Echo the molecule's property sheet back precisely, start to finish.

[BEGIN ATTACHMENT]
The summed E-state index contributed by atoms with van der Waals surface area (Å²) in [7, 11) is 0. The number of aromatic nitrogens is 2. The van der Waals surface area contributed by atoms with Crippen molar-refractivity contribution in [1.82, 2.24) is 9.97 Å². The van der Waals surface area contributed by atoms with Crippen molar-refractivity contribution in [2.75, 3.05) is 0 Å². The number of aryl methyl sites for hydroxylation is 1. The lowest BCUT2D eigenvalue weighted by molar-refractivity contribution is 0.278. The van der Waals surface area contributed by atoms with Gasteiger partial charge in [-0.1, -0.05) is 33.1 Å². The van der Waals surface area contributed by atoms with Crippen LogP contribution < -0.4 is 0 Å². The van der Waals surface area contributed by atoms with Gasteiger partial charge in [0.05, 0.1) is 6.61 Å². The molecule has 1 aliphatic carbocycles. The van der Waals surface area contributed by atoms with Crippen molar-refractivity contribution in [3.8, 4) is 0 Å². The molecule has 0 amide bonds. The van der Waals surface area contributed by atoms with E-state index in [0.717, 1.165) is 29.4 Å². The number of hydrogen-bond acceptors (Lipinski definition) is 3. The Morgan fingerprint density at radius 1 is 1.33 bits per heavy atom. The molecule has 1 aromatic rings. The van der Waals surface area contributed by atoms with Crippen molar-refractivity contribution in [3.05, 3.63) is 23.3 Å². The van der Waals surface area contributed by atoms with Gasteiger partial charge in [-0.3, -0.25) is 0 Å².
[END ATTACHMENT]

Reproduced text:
The summed E-state index contributed by atoms with van der Waals surface area (Å²) in [7, 11) is 0. The number of aromatic nitrogens is 2. The van der Waals surface area contributed by atoms with Crippen molar-refractivity contribution in [1.82, 2.24) is 9.97 Å². The van der Waals surface area contributed by atoms with Crippen molar-refractivity contribution in [2.75, 3.05) is 0 Å². The number of aryl methyl sites for hydroxylation is 1. The lowest BCUT2D eigenvalue weighted by molar-refractivity contribution is 0.278. The van der Waals surface area contributed by atoms with Gasteiger partial charge in [-0.1, -0.05) is 33.1 Å². The van der Waals surface area contributed by atoms with Crippen LogP contribution < -0.4 is 0 Å². The van der Waals surface area contributed by atoms with Gasteiger partial charge in [0.05, 0.1) is 6.61 Å². The molecule has 1 aliphatic carbocycles. The van der Waals surface area contributed by atoms with Crippen molar-refractivity contribution in [3.8, 4) is 0 Å². The molecule has 0 amide bonds. The van der Waals surface area contributed by atoms with E-state index in [0.717, 1.165) is 29.4 Å². The number of hydrogen-bond acceptors (Lipinski definition) is 3. The Morgan fingerprint density at radius 1 is 1.33 bits per heavy atom. The molecule has 1 aromatic rings. The van der Waals surface area contributed by atoms with Crippen molar-refractivity contribution in [3.05, 3.63) is 23.3 Å². The van der Waals surface area contributed by atoms with Gasteiger partial charge in [-0.3, -0.25) is 0 Å².